Opinion: Get the shot

Updated: Aug 9, 2021

Linn County is paddling its figurative surfboard out to sea, hoping to remain afloat and avoid the third wave of deaths and hospitalizations from yet another round of COVID-19 infections. This time, it is the Delta variant, the one that has already torn through the Branson and Springfield area.

Health officials have characterized this new wave of COVID as a pandemic of the unvaccinated. That isn't entirely true. While the vaccinations have been very effective in preventing hospitalizations and deaths among the 162 million Americans who are fully vaccinated, the vaccination does not necessarily bestow immunity.

In fact many reports indicate that while 95 percent or more hospital patients have been unvaccinated, as many as 5 percent have received a vaccination. We already knew that the vaccination didn't confer immunity to everyone, it just kept them from being seriously ill if they contracted COVID.

As society began to open up again in May and June, most school districts felt like masks for students were a thing of the past. However, in a few short weeks, school will be starting, and school districts will face tough decisions if the current wave of COVID arrives as predicted. It is certain that parents will not be uniformly happy with whatever decisions are made.

So, how should people respond?

First, if you haven't had COVID and are unvaccinated, make arrangements to get the shot.

Both the Moderna and Pfizer two-dose vaccines seem to offer more protection, and both require waiting periods between injections as well as a period after the final injection to have full protection. The Johnson & Johnson vaccine is a single injection vaccine, and there has been some indication that a booster might be needed to give full protection.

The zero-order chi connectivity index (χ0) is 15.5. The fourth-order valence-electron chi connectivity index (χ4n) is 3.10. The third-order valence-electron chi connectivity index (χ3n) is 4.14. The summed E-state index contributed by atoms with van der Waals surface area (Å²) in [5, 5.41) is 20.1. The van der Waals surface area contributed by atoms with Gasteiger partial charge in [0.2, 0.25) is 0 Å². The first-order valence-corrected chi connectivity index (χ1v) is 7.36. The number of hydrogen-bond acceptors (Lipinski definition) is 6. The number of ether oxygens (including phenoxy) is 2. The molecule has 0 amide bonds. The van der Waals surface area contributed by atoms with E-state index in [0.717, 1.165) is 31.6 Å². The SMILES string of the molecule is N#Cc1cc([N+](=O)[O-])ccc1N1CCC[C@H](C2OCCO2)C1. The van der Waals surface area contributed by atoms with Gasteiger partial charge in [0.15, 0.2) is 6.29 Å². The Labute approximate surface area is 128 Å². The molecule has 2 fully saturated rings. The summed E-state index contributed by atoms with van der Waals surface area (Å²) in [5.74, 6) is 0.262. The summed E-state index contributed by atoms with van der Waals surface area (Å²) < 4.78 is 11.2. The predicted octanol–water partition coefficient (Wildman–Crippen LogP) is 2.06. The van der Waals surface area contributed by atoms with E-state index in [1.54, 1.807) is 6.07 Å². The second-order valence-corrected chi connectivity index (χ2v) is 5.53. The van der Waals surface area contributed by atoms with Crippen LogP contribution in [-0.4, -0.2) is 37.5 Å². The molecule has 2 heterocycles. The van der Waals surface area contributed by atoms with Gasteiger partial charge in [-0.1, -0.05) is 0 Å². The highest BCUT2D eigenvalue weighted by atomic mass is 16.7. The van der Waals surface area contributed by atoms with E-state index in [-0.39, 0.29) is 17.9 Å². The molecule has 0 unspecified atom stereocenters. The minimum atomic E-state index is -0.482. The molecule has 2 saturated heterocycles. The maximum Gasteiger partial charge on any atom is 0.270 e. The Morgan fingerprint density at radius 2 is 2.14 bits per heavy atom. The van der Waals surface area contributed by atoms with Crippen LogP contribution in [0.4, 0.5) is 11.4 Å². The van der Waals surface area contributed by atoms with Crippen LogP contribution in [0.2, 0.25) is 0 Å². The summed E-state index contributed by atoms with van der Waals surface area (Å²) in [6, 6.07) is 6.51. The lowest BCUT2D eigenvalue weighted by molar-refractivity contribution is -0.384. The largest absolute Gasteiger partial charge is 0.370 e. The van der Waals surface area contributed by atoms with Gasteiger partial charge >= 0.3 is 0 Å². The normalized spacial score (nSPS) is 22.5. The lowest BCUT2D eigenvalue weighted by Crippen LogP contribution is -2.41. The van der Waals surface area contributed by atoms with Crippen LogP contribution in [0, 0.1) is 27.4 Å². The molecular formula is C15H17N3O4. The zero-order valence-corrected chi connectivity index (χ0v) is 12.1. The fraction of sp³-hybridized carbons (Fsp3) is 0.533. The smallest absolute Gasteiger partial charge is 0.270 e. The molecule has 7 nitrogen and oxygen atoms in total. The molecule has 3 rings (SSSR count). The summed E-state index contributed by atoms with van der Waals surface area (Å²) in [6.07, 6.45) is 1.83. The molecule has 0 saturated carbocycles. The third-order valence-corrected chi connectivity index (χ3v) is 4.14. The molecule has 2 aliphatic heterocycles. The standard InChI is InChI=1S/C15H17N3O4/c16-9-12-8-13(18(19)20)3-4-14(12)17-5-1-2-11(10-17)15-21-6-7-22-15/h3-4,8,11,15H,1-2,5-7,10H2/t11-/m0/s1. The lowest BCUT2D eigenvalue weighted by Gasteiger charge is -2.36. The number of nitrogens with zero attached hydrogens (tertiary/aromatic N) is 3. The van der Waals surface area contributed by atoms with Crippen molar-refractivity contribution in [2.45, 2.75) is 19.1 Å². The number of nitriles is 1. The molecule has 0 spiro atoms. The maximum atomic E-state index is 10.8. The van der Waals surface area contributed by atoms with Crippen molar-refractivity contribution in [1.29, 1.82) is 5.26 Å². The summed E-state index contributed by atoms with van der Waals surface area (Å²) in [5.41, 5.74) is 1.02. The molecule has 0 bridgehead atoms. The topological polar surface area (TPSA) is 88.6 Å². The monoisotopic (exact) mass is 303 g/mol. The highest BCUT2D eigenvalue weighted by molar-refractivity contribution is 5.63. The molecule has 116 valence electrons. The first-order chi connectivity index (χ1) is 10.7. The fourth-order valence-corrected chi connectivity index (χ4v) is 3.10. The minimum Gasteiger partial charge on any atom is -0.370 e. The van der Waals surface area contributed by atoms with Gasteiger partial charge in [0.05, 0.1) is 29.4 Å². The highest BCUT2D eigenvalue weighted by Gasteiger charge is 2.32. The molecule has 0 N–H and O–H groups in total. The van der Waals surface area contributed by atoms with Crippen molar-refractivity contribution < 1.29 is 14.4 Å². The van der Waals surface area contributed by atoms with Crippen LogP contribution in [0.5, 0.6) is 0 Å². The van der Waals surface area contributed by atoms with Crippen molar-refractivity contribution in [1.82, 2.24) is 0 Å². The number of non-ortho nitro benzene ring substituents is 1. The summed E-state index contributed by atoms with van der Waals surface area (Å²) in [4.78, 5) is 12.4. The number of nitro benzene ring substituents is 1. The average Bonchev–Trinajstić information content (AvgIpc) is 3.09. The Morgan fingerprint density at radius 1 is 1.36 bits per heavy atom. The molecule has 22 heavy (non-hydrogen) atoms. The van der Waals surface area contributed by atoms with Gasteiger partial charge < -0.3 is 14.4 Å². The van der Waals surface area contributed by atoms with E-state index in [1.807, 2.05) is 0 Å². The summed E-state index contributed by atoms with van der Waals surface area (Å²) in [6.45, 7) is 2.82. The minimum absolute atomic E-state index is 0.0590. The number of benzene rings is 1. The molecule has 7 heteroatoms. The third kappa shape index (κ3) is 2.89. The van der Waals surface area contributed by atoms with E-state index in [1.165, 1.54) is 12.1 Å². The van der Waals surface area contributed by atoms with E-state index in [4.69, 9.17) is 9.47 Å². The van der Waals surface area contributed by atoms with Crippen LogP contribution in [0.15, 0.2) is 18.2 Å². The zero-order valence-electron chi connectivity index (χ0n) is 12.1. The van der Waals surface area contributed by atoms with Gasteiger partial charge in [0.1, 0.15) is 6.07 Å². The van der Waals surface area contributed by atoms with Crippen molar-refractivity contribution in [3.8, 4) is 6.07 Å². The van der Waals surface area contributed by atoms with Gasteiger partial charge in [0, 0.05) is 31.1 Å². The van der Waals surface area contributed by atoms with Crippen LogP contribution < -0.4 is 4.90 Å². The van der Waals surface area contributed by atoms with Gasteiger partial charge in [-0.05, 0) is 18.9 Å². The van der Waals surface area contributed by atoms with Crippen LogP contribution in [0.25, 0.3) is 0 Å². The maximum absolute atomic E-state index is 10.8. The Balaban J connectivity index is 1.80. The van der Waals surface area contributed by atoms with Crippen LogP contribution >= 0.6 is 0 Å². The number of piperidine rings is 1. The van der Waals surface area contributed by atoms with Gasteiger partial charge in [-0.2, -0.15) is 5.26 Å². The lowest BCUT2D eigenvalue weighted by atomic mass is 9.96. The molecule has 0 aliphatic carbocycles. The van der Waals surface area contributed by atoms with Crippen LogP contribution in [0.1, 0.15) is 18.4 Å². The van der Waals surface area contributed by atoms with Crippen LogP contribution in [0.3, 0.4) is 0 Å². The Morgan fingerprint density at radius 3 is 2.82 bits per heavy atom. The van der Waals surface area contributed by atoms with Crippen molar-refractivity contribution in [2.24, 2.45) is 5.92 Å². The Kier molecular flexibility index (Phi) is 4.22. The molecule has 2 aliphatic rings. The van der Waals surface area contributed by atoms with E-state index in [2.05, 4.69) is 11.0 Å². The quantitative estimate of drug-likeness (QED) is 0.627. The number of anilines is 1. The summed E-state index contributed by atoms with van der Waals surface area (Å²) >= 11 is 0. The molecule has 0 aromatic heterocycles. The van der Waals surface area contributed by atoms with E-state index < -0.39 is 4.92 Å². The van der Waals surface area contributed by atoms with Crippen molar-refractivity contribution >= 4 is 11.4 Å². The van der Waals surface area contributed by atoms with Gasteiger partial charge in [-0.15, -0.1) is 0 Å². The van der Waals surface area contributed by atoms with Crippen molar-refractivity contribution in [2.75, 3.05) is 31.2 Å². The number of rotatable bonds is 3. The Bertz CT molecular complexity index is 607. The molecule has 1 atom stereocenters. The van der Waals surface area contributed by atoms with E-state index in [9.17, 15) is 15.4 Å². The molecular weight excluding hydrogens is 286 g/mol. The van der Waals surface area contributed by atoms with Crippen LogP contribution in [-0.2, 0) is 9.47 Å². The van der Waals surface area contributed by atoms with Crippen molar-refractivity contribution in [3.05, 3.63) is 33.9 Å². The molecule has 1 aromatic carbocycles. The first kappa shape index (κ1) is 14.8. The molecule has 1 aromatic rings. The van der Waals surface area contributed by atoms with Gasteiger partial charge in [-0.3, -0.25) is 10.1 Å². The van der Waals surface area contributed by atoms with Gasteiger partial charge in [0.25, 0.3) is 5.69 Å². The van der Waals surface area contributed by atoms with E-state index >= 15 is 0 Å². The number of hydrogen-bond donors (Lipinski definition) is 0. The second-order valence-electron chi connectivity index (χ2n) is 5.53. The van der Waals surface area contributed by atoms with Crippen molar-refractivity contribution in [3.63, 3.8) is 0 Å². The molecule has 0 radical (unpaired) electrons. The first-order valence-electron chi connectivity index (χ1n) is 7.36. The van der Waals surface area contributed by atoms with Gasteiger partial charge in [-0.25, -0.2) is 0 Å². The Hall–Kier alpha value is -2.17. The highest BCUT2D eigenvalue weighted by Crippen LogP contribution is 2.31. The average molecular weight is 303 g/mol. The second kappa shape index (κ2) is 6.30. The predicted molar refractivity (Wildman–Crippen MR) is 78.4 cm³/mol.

Still having some so-called "vaccination hesitancy?" In an interview for CBS Evening News on July 21, a reporter interviewed a man hospitalized with COVID. When asked if he would take the vaccine when he recovered, he said that he would not because the vaccines only had emergency approval and were not fully approved.

Flash to a doctor talking about that response. The doctor pointed out that the medicines used to treat and cure COVID patients had not been fully approved either. Point well taken.

If you received the first vaccination in a two-part series but failed to get the second, you can still get the second shot. Studies have shown that a single dose of a two-part regimen is not as effective as receiving the full dose.

The Pfizer vaccine has been approved for everyone 12 years and older, so take the older kids when you go to get your shot. A note here about the cost: In most cases the vaccine is free. So the price is right.

The Linn County Health Department is a good source of information on which one to take, and it conducts walk-in clinics every Wednesday as well as injection by appointment other days of the week. The number is 913-352-6640.

If you've already had COVID, check with your doctor about the level of antibodies you have built up to guard against a second infection. Many doctors are suggesting a vaccine booster to further bolster your body's defenses.

Finally, even if you're fully vaccinated, you still need to be cautious. Your vaccine is very good protection against a severe case, but you are not necessarily fully immune. Avoid crowds, especially indoors, and put on the mask if you can't avoid that indoor event.

Unfortunately, the pandemic is still with us no matter how weary we are of the precautions we have had to make the past year and a half. So we need to do everything we can to stop it and get our lives back on track.

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